If you’re a fan of biocomputational hackathons, you’re probably already familiar with Ben Busby (aka @DCGenomics on Twitter and Github). Well, we’re proud to announce he has joined the DNAnexus family, as principal scientist in our xVantage Group. We were able to sit down recently with the former NCBI genomics outreach coordinator to learn what drew him to DNAnexus, and what he plans to accomplish in his new role.
What brought you to DNAnexus?
I am primarily interested in making the bioinformatics world a better place. This not only means improving underlying processes — such as better .bam / .vcf generation and parsing .gff files — but also applying bioinformatics at a large scale so that the world can see the contribution it makes. In other words — pushing translational bioinformatics forward. DNAnexus works with a host of large companies, academic, and governmental institutions to get this done in the healthcare, agriculture, and general scientific research arenas.
What will you be doing in your new role?
I will be working on creating solution architecture for particularly large and difficult bioinformatics challenges, as well as advocacy for external tool, pipeline, and algorithm developers within the organization. My past experience organizing national hackathons, doing outreach for the NCBI, and consulting for companies like Deloitte, Ariel Precision Medicine, and a variant annotation project OpenCravat from Johns Hopkins will also come in handy as I participate in scientific outreach and help DNAnexus forge additional inter-institutional collaborations in the bioinformatics community.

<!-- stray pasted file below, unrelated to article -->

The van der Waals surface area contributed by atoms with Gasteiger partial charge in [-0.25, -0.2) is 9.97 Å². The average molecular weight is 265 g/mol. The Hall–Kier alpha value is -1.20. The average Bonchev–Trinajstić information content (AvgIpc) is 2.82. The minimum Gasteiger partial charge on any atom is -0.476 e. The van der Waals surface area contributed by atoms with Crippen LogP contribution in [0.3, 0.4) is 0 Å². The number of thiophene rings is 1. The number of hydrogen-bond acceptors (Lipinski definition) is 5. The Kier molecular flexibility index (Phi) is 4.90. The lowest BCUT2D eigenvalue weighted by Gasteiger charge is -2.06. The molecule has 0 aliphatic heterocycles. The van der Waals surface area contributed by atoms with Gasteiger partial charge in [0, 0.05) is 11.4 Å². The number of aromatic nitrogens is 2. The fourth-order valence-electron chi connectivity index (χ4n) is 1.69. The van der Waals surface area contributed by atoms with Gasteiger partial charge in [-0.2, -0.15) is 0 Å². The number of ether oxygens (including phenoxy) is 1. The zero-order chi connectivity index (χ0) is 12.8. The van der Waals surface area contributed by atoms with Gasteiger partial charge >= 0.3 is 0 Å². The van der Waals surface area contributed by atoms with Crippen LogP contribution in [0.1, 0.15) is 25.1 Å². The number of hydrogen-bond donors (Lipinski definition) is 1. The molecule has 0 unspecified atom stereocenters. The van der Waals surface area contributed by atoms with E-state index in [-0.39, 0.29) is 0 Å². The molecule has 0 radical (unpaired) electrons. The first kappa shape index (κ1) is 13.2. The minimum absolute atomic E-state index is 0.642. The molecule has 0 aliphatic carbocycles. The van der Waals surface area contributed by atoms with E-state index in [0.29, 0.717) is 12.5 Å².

What are you most excited about?
On the technical side, I like how DNAnexus has no “platform-lock”, and provides easy access for secure computing with some nice pipelining and visualization features thrown in. Specifically, when one builds WDL-based — stay tuned for other workflow languages! — apps or applets on the DNAnexus Platform (try the app building wizard too!), the markdown can be easily ported to GitHub to be shared openly.
I also love the company culture and its commitment to the success of the entire bioinformatics community. For example, after building a software portal on behalf of St. Jude Children’s Research Hospital, DNAnexus handed over the entire software stack. DNAnexus is willing to work with other entities — even perceived competitors — in bioinformatics to allow practitioners to conduct interoperable data science, unlike some other industry companies, academic labs, and even a few government agencies.
Anything else we should know about?
I’ve been involved in running more than 40 hackathons over the years, and have made a great many friends doing so. I plan to continue, with the next one taking place in April, hosted by Baylor College of Medicine’s Human Genome Sequencing Center, Everything is Bigger in Texas: Pan-Structural Variation Hackathon in the Cloud. People can follow our progress and keep track of other upcoming hackathons on this Github site.